Helping Maddie to Live Life to the Fullest
Maddie, 16, says she’s an extrovert. “First of all, I love theater,” she says. “I love developing characters and experiencing things unlike real life ― like playing a villain or casting magic spells.” She says it can be stressful to be onstage. But when the audience and other cast members respond, she feels a sense of purpose, security and togetherness.
Care providers at Children’s National Hospital Rare Disease Institute gave Maddie a similar feeling. She’s been in and out of the hospital her whole life, with conditions from severe reflux to fructose intolerance to sleep apnea. As a younger child she experienced balance issues and difficulty regulating her temperature, swallowing and chewing.
“My family moved to the D.C. area when I was 5,” Maddie says. “Going to the hospital used to scare me, but not after starting at Children’s National. The doctors talked directly to me. They wanted to know about me and what I wanted to do in life, not just about what was wrong with me.”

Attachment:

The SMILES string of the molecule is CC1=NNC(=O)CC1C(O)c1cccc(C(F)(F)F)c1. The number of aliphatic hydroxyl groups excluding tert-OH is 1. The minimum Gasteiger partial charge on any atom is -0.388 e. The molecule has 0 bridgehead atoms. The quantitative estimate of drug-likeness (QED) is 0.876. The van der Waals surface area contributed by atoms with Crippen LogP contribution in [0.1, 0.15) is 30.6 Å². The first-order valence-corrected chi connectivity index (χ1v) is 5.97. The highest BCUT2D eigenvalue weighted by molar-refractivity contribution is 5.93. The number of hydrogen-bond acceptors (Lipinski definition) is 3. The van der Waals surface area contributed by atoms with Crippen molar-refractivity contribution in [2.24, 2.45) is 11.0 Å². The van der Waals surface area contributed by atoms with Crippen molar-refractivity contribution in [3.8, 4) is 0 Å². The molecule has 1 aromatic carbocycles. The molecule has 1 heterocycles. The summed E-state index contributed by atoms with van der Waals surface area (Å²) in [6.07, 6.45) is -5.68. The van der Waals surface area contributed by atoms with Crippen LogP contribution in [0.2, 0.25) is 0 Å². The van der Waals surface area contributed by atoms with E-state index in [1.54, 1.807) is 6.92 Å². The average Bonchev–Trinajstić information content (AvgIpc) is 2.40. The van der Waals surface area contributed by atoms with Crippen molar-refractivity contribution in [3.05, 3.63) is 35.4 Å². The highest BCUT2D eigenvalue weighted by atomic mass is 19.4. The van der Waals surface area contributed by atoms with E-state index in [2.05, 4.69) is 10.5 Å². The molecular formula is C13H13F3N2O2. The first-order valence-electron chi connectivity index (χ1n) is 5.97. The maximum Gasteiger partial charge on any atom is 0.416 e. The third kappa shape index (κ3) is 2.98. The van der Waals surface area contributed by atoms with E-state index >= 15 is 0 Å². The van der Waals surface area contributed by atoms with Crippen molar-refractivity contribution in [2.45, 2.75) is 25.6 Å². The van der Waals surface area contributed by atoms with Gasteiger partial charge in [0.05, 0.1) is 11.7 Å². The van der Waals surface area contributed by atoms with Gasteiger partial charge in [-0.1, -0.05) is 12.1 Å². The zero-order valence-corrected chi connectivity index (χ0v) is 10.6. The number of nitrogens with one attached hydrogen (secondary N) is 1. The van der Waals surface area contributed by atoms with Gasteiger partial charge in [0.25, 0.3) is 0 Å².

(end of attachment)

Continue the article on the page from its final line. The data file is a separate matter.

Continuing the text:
Doctors explained what they knew and what they didn’t. The details of her disease often were confusing and frightening. She could express her worries. “That gave me a kind of normalcy, which helped me stay calm,” she says. “Also, I knew my team would always try to help.”
Maddie saw a wide variety of pediatric specialists. Over the years, she weakened and relied heavily on medical supports, such as a wheelchair and an IV pump for fluids and nutrition. Doctors diagnosed her with an undefined mitochondrial disorder. Then, she began seeing Dr. Kim Chapman, a medical geneticist. Maddie and other members of her family also participated in a research study that would help physician scientists uncover clues through their DNA. Doctors customized Maddie’s treatment and in high school, this led to big improvements. She has more energy and no longer needs her wheelchair.
The young actress soon had three major roles in a high-energy school play. “It was insanely fun,” she says. “People at Children’s National, from the lady at registration to Dr. Chapman and everyone in between have always inspired me to live the best life I can. I hope I have a long life. Children’s National gives me hope that I might.”